For the most part, the PED-using and PED-suspected sluggers of the 1990s and 2000s have been welcomed back into the fold in baseball. Barry Bonds has coached and is having his number retired in San Francisco this year. Roger Clemens shows up at spring training and various events. Mark McGwire has coached for eight years now.
Sammy Sosa is a different story.
Sosa left baseball following the 2007 season and has been separate and apart from the game ever since. Despite the massive number of butts he put in Wrigley Field seats in his thirteen years in Chicago — and despite the fact that he was a primary reason there were some good Cubs teams in the 1990s and early 2000s– the Cubs have not held “Sammy Sosa Day” or anything like that.
The primary reason: team owner Tom Ricketts wants Sosa to apologize. Partially for the ignominious end to Sosa’s Cubs career — he left the team early on his final day as a Cub in 2004 — but more for his presumed PED use. Ricketts said a few years back that “[p]layers from that era owe us a little bit of honesty . . . the only way to turn that page is to put everything on the table.” Since that has not happened — Sosa has never spoken publicly about his widely suspected PED use — there has been no reunion.
Recently Dave Kaplan of NBC Sports Chicago sat down with Sosa for an in-depth interview, and Sosa touched on Ricketts’ expectation of an apology.
While Sosa was not openly hostile to Ricketts’ request for an apology, he seems to pretty clearly believe he does not owe Ricketts anything. Sosa says “I was playing for a company many years ago, it was the Tribune Company, so after I retire I formed my own company, so I’m not looking for a job.” I don’t think you have to have a degree in reading between the lines to think that is a more polite way of saying “who is Tom Ricketts anyway?” After all, Sosa was long gone before Ricketts took over the company in 2009.
Sosa doesn’t want a job from Ricketts, but he would like to at least be invited back for the fans, and believes that there is something owed there. “If one day I come back to Chicago, I’d come back for the fans,” Sosa said. “I owe those people something.” Whether that’s an apology remains vague, but it certainly seems like more than he owes Ricketts.
Personally speaking I don’t think Sosa owes anyone anything. Or at least much of anything.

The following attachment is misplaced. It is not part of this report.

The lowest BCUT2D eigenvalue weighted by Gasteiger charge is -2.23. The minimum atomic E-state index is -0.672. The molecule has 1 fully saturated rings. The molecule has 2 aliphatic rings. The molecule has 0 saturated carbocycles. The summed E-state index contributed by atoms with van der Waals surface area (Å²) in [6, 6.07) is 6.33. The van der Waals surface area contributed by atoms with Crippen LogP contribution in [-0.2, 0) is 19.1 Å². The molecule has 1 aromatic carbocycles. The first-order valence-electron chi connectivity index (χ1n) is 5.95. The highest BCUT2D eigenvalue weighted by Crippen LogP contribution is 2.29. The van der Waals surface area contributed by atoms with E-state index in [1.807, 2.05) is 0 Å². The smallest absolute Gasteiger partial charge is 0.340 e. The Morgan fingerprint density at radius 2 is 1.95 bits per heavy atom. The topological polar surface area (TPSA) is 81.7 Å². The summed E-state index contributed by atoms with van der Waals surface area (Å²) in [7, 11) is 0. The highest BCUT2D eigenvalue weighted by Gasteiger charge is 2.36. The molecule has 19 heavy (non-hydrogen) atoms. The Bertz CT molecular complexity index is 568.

There are likely a lot of fans who were none too pleased about PEDs in baseball, so if he wanted to say some words about that I’m sure it’d be welcome, but fans certainly got what they paid for during Sosa’s prime. He provided more entertainment for Cubs fans and more money for the Cubs franchise in terms of ticket sales, merch sales, TV ratings and general hype than anyone had for a long, long time. Ricketts, like any other team owner, paid for some goodwill when he bought the team, and a whole lot of that goodwill was created by Sammy Sosa too. There has always been a pretty strong current of fans and baseball officials wanting to have their cake and eat it too when it comes to homers and PEDs and all that surrounded that stuff in the 1990s and early 2000s, and this all falls under that umbrella. They cheered Sosa and his homers like crazy for over a decade and now some expect an apology? Please.
As Kaplan notes in the column, it’d be one thing if Sosa wanted a job with the Cubs, some position of prominence in their marketing efforts or some larger ambassadorial role. Sosa does not want that, however, It seems to me that the most he wants is to return to Wrigley Field for a day, perhaps, to wave to the crowd and take a look back at his glory days. That the Cubs have placed conditions on that is a bit much for me. That their doing so has caused a lot of people who may not feel too strongly about it to side with ownership and pretend like they’re owed an apology for Sosa’s time in Chicago is even worse.
It would cost the Cubs nothing to invite Sosa back for a little celebration and would make a lot of people happy. If the Giants can do it with Barry Bonds, there is no excuse for the Cubs not to do it here.